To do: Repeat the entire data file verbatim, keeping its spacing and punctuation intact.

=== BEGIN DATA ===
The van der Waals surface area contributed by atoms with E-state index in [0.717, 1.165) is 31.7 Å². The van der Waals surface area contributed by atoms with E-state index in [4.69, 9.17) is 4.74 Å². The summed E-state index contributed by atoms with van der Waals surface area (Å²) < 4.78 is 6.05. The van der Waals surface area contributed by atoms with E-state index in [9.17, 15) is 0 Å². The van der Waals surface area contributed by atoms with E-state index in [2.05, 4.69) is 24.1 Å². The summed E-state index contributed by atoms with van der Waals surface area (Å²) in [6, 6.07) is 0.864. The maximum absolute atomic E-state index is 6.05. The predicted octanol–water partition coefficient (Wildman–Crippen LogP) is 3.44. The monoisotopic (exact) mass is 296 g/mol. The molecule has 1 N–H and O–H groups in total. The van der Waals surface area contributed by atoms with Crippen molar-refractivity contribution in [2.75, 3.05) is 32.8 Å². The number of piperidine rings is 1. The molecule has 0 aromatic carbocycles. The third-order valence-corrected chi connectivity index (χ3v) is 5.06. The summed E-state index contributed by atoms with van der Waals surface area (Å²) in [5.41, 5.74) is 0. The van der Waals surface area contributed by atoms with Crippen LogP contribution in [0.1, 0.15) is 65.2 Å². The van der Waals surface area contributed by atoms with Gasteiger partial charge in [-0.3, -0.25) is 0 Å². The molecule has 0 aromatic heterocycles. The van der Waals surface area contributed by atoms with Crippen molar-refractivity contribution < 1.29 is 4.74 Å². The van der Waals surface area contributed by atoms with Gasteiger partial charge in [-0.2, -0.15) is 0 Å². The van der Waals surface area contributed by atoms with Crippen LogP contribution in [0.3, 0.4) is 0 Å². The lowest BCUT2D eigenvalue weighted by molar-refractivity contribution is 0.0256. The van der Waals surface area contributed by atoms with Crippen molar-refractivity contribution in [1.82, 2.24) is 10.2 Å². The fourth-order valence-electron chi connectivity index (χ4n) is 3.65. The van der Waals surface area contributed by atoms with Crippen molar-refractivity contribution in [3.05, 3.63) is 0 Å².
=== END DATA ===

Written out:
The van der Waals surface area contributed by atoms with E-state index in [0.717, 1.165) is 31.7 Å². The van der Waals surface area contributed by atoms with E-state index in [4.69, 9.17) is 4.74 Å². The summed E-state index contributed by atoms with van der Waals surface area (Å²) < 4.78 is 6.05. The van der Waals surface area contributed by atoms with E-state index in [9.17, 15) is 0 Å². The van der Waals surface area contributed by atoms with E-state index in [2.05, 4.69) is 24.1 Å². The summed E-state index contributed by atoms with van der Waals surface area (Å²) in [6, 6.07) is 0.864. The maximum absolute atomic E-state index is 6.05. The predicted octanol–water partition coefficient (Wildman–Crippen LogP) is 3.44. The monoisotopic (exact) mass is 296 g/mol. The molecule has 1 N–H and O–H groups in total. The van der Waals surface area contributed by atoms with Crippen molar-refractivity contribution in [2.75, 3.05) is 32.8 Å². The number of piperidine rings is 1. The molecule has 0 aromatic carbocycles. The third-order valence-corrected chi connectivity index (χ3v) is 5.06. The summed E-state index contributed by atoms with van der Waals surface area (Å²) in [5.41, 5.74) is 0. The van der Waals surface area contributed by atoms with Crippen LogP contribution in [0.1, 0.15) is 65.2 Å². The van der Waals surface area contributed by atoms with Gasteiger partial charge in [-0.3, -0.25) is 0 Å². The molecule has 0 aromatic heterocycles. The van der Waals surface area contributed by atoms with Crippen molar-refractivity contribution < 1.29 is 4.74 Å². The van der Waals surface area contributed by atoms with Gasteiger partial charge in [-0.2, -0.15) is 0 Å². The van der Waals surface area contributed by atoms with Crippen LogP contribution in [0.3, 0.4) is 0 Å². The lowest BCUT2D eigenvalue weighted by molar-refractivity contribution is 0.0256. The van der Waals surface area contributed by atoms with Crippen molar-refractivity contribution in [1.82, 2.24) is 10.2 Å². The fourth-order valence-electron chi connectivity index (χ4n) is 3.65. The van der Waals surface area contributed by atoms with Crippen molar-refractivity contribution in [3.05, 3.63) is 0 Å².